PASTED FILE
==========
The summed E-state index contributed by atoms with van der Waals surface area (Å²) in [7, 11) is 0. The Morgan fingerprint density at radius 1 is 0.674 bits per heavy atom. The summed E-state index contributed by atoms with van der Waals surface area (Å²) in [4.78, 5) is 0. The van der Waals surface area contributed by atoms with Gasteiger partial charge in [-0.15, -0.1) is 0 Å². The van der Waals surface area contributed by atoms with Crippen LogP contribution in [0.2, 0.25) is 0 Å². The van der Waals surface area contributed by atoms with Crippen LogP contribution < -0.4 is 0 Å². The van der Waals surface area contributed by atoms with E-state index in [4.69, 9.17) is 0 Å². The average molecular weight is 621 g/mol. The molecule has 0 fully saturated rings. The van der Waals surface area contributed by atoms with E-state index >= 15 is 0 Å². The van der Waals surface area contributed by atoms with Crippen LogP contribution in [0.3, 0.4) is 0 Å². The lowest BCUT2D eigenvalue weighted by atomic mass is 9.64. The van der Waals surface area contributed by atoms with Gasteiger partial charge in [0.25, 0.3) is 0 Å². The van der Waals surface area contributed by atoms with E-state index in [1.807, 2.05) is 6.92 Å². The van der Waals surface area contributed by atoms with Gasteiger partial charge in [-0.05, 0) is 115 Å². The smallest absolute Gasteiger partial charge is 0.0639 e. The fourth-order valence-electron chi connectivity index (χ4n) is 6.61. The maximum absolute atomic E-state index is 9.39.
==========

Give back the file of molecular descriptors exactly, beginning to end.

The summed E-state index contributed by atoms with van der Waals surface area (Å²) in [7, 11) is 0. The Morgan fingerprint density at radius 1 is 0.674 bits per heavy atom. The summed E-state index contributed by atoms with van der Waals surface area (Å²) in [4.78, 5) is 0. The van der Waals surface area contributed by atoms with Gasteiger partial charge in [-0.15, -0.1) is 0 Å². The van der Waals surface area contributed by atoms with Crippen LogP contribution in [0.2, 0.25) is 0 Å². The van der Waals surface area contributed by atoms with Crippen LogP contribution < -0.4 is 0 Å². The van der Waals surface area contributed by atoms with E-state index in [4.69, 9.17) is 0 Å². The average molecular weight is 621 g/mol. The molecule has 0 fully saturated rings. The van der Waals surface area contributed by atoms with E-state index >= 15 is 0 Å². The van der Waals surface area contributed by atoms with Crippen LogP contribution in [0.3, 0.4) is 0 Å². The lowest BCUT2D eigenvalue weighted by atomic mass is 9.64. The van der Waals surface area contributed by atoms with Gasteiger partial charge in [0.25, 0.3) is 0 Å². The van der Waals surface area contributed by atoms with E-state index in [1.807, 2.05) is 6.92 Å². The van der Waals surface area contributed by atoms with Gasteiger partial charge in [-0.05, 0) is 115 Å². The smallest absolute Gasteiger partial charge is 0.0639 e. The fourth-order valence-electron chi connectivity index (χ4n) is 6.61. The maximum absolute atomic E-state index is 9.39.